- Putty knife
- Utility knife
- Abrasive pad
- See full list «
- Safety glasses
- Painter's tape
- Drop cloth
- Box fan
- Bathtub refinishing kit
- Tub repair putty
- #400 to #600 wet/dry sandpaper
- Paper towels
- Paint roller and tray set
- Paint sprayer
- Caulk gun
- Shower caulk
How to Refinish a Bathtub
In a few short days, DIYers with the skills and time to devote to bathtub refinishing can transform a stained old bathtub into a new version of itself.
Want to replace your vintage cast iron bathtub? You may be surprised that a comparable antique tub, or even a period-style reproduction, can easily cost thousands of dollars. A better, more economical option to getting a fresh-looking bathtub is to refinish it yourself.
Refinishing kits cost about $30 at the local home improvement center, which may sound like too good a deal too good to pass up. However, bathtub refinishing is no modest undertaking. Before jumping into the project with both feet, it’s important that you’re ready for the tasks involved in refinishing, feel comfortable working with chemicals, and commit to the time it takes to complete the project. DIYers with the skills and time to devote can transform an old stained bathtub into a new version of itself over the course of a weekend. We’ll walk you through how to refinish a bathtub, and when it’s done you can soak in the glory of a job well done.
Before You Begin Your Bathtub Refinishing DIY
It’s important to read all of the instructions involved with this DIY project before you begin. You’ll also want to make sure the work area is well ventilated, and review what’s included in the bathtub refinishing kit before heading out to buy other tools and materials.
Be Ready for Surprises
You never know when a straightforward bathtub refinishing job can turn into an elaborate bathroom overhaul. When caulking is removed from around the edges of an old tub, you may find hidden areas of damp in the walls, prompting you to replace the water-damaged material. Indeed, older homes are full of surprises, so be ready for anything.
Set Up a Safe Workspace
When you take on any home DIY project, it’s important to educate yourself on the risks involved so you can take necessary steps to stay safe while you work. Refinishing a bathtub will typically involve using paint, primer, and sometimes paint stripper. Using these materials in an enclosed space is dangerous and has been known to lead to death on several occasions, according to the CDC.
While most DIY refinishing kits do not contain powerful stripping agents, it is still of the utmost importance that you ventilate the bathroom you’re working in by opening the windows, turning on the exhaust fan, and setting up at least one additional fan that can blow air directly out of the window or door. Keep in mind that some chemicals are heavier than the air, so they can actually sink into the tub and become trapped instead of rising up to the height of a window.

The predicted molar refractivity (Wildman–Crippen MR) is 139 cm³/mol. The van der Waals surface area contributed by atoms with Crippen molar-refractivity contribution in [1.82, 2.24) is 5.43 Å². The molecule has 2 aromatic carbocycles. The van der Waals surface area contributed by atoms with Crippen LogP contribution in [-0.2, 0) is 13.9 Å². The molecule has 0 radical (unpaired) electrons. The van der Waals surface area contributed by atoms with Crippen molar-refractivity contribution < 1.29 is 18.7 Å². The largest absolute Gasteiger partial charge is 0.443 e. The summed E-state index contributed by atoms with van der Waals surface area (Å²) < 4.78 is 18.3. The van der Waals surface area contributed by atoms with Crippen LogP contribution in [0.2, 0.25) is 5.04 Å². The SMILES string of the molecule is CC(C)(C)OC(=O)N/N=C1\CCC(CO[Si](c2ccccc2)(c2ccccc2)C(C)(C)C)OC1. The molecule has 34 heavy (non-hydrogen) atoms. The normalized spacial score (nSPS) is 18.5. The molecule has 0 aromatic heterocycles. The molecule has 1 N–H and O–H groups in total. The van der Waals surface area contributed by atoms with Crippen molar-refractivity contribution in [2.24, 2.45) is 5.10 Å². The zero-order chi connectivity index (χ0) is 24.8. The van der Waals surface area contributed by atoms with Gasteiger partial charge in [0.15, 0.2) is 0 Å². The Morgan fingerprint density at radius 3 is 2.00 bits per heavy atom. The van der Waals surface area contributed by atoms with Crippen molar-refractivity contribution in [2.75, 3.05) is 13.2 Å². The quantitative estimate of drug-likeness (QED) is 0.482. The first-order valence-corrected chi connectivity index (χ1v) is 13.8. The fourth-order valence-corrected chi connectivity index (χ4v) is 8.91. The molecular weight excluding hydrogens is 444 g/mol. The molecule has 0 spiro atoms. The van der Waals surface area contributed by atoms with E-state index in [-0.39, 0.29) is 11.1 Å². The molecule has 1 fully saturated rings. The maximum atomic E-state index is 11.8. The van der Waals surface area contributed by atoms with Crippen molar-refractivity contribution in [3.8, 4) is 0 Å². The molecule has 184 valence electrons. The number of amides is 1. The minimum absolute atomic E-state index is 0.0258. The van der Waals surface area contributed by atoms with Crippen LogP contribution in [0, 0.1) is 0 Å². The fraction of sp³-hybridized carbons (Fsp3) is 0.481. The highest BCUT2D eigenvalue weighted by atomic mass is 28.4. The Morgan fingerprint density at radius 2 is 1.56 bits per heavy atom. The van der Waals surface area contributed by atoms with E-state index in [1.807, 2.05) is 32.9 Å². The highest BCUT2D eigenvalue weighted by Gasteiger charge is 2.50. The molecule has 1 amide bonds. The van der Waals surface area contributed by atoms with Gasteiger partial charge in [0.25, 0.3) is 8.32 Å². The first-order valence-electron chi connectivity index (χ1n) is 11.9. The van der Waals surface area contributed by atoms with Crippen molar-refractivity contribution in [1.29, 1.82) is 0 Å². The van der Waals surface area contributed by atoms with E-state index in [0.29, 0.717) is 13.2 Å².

It’s also recommended that DIYers wear protective gloves, safety glasses, a long-sleeve shirt, long pants, closed-toe shoes, and a full-face respirator. Avoid leaning directly into the bathtub, as low-lying gas could put you at risk.
Inventory Your Bathtub Refinishing Kit
Next, unpack your refinishing kit and see which tools and materials are included. If the kit comes with paint and only paint, you will have to purchase other essential project materials yourself. These include but are not limited to painting tools, protective gear, and cleaning supplies.
While it’s possible to achieve a satisfying finish with a brush and roller, a paint sprayer will provide the most professional-looking result. The following are the tools and materials needed for this project.
11 Steps to Refinishing a Bathtub
Once you have a clear understanding of the project’s steps and risks, and your tools and materials are within easy reach, you’re ready to start the bathtub refinishing process.
STEP 1: Remove the tub hardware and caulking.
The first step is to remove any tub hardware and scrape off the caulking surrounding the edges of the tub. Use a screwdriver to loosen the drain cover, lever plate, spout, and handles. Many bathtubs are combined with showers, so the spout and handles may be protruding from the shower wall instead of attached directly to the tub.
Use a putty knife to scrape away the caulking from the edges of the tub. All of the caulk needs to be removed before the bathtub can be refinished, so while most of the caulk will come off with a putty knife or a utility knife, you may also need to use an abrasive pad to scrub away any remaining caulking.